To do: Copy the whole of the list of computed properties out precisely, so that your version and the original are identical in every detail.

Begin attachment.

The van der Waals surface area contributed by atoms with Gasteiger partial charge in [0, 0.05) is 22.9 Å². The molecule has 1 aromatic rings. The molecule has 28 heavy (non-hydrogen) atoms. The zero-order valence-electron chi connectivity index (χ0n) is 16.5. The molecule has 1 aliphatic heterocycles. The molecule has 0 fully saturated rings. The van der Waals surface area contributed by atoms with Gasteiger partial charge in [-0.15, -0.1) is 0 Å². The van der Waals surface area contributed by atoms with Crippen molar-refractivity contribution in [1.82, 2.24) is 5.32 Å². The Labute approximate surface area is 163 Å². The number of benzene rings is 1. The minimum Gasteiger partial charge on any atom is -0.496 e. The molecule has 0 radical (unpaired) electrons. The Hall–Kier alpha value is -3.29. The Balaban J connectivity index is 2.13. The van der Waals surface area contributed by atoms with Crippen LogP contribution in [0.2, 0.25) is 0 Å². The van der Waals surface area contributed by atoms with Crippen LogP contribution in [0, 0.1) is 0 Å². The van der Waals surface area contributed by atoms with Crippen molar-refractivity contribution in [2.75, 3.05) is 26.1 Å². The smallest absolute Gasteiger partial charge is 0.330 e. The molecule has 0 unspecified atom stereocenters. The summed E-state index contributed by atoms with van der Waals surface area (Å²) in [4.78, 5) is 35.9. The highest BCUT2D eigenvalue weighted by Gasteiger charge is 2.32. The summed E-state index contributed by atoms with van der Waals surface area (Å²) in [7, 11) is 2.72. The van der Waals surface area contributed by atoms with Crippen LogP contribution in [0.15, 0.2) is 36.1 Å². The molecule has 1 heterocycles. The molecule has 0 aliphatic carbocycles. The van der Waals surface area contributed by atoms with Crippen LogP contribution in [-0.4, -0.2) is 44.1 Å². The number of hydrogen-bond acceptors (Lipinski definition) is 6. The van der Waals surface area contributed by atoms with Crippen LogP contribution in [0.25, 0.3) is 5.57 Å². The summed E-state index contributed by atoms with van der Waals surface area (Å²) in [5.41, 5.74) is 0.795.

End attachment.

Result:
The van der Waals surface area contributed by atoms with Gasteiger partial charge in [0, 0.05) is 22.9 Å². The molecule has 1 aromatic rings. The molecule has 28 heavy (non-hydrogen) atoms. The zero-order valence-electron chi connectivity index (χ0n) is 16.5. The molecule has 1 aliphatic heterocycles. The molecule has 0 fully saturated rings. The van der Waals surface area contributed by atoms with Gasteiger partial charge in [-0.15, -0.1) is 0 Å². The van der Waals surface area contributed by atoms with Crippen molar-refractivity contribution in [1.82, 2.24) is 5.32 Å². The Labute approximate surface area is 163 Å². The number of benzene rings is 1. The minimum Gasteiger partial charge on any atom is -0.496 e. The molecule has 0 radical (unpaired) electrons. The Hall–Kier alpha value is -3.29. The Balaban J connectivity index is 2.13. The van der Waals surface area contributed by atoms with Crippen LogP contribution in [0.2, 0.25) is 0 Å². The van der Waals surface area contributed by atoms with Crippen LogP contribution in [0, 0.1) is 0 Å². The van der Waals surface area contributed by atoms with Crippen molar-refractivity contribution in [2.75, 3.05) is 26.1 Å². The smallest absolute Gasteiger partial charge is 0.330 e. The molecule has 0 unspecified atom stereocenters. The summed E-state index contributed by atoms with van der Waals surface area (Å²) in [4.78, 5) is 35.9. The highest BCUT2D eigenvalue weighted by Gasteiger charge is 2.32. The summed E-state index contributed by atoms with van der Waals surface area (Å²) in [7, 11) is 2.72. The van der Waals surface area contributed by atoms with Crippen LogP contribution in [0.15, 0.2) is 36.1 Å². The molecule has 1 heterocycles. The molecule has 0 aliphatic carbocycles. The van der Waals surface area contributed by atoms with Crippen LogP contribution in [-0.4, -0.2) is 44.1 Å². The number of hydrogen-bond acceptors (Lipinski definition) is 6. The van der Waals surface area contributed by atoms with Crippen LogP contribution in [0.25, 0.3) is 5.57 Å². The summed E-state index contributed by atoms with van der Waals surface area (Å²) in [5.41, 5.74) is 0.795.